Air strikes deflect attention from Tories

On my way to Blackpool for the Conservative Party conference I

stopped off in Manchester for England's World Cup match. On the same

plane was Tory shadow sports minister Tim Yeo.



I assumed he was flying up for the conference but he was, in fact, just

going to the game and flying back to London to play golf. Not only does

he seem to be the only Tory I know who has got his priorities right, he

must have had a premonition because all his colleagues had to return to

London as soon as they got to Blackpool for the recall of

parliament.



Some cynics in Blackpool suggested Tony Blair timed the opening night of

the attacks on Afghanistan in order to sabotage the Tory conference.

They may not realise it but he actually did them a big favour.



Most journalists here also had to go straight back to London and some,

such as the BBC's Mark Mardell, were on a Virgin train for seven hours

and didn't even leave Blackpool station before going back.



With few hacks on parade and a much bigger story elsewhere, the Tories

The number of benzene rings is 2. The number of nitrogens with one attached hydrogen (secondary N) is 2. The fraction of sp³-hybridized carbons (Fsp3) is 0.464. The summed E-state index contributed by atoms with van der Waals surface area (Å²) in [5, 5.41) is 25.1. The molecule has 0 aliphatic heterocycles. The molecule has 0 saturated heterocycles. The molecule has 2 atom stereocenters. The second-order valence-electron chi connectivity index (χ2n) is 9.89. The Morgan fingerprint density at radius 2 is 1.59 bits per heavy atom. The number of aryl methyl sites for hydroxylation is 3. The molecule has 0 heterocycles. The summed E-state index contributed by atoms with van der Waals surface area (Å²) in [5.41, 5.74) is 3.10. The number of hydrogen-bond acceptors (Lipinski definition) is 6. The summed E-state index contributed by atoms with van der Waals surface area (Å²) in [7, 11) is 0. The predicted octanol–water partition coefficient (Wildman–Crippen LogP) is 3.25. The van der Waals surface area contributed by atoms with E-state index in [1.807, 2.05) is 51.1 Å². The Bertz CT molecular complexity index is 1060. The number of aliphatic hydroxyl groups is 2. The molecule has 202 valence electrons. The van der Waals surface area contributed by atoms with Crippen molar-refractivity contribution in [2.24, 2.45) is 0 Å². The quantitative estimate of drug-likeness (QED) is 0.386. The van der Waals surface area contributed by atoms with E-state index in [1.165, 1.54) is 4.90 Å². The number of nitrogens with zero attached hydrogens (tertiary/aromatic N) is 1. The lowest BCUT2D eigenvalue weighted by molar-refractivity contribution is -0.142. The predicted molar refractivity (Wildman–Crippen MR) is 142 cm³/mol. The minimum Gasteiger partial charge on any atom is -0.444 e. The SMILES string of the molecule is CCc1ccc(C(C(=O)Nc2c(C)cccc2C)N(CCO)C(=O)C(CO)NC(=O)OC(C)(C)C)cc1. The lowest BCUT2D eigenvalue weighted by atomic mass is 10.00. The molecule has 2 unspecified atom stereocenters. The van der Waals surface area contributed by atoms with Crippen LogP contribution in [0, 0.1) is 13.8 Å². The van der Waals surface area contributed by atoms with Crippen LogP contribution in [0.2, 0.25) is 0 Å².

have prevented a PR disaster. The failure of delegates to see what a

mess they are in was summed up when champagne-quaffing Tories refused to

move out of the room designated for live TV.



Iain Duncan Smith was forced to address the nation from the hotel foyer

instead. The most striking thing about the conference was how few

companies bothered to come - they are deserting the Tories in droves.

The fact is the media would have had a field day reporting the demise of

this once-great party. Now the Tories have time to regroup.



The Tories have moved quickly to sort out their press office by

appointing ex-Times hack Nick Wood to run the operation. But I can't

help thinking that they should look outside politics when appointing

their media team.



How about the man responsible for one of the best PR scams I can

remember?



On Saturday, Nationwide media relations manager Chris Hull was on the

Old Trafford pitch as soon as the final whistle went, and he arranged

the team behind banners reading 'Nationwide: We're going to the World

Cup'. You couldn't pay too much for that sort of publicity.



And what about Susie Mathis, who organised for the terminally-ill

six-year-old Kirsty Howard to lead out the England team. She also forced

Blair to stick to his word over funding a children's hospice. The fact

is that such talented people wouldn't want to be associated with a

failed product such as the Tory Party.



Thankfully this year's party conference season is over and I can rest my

liver. My award for the worst PR decision goes to McDonald's, which paid

World Cup hero Geoff Hurst to promote its presence at Labour's

conference in Brighton. The only publicity they got was Hurst being rude

about Birmingham.



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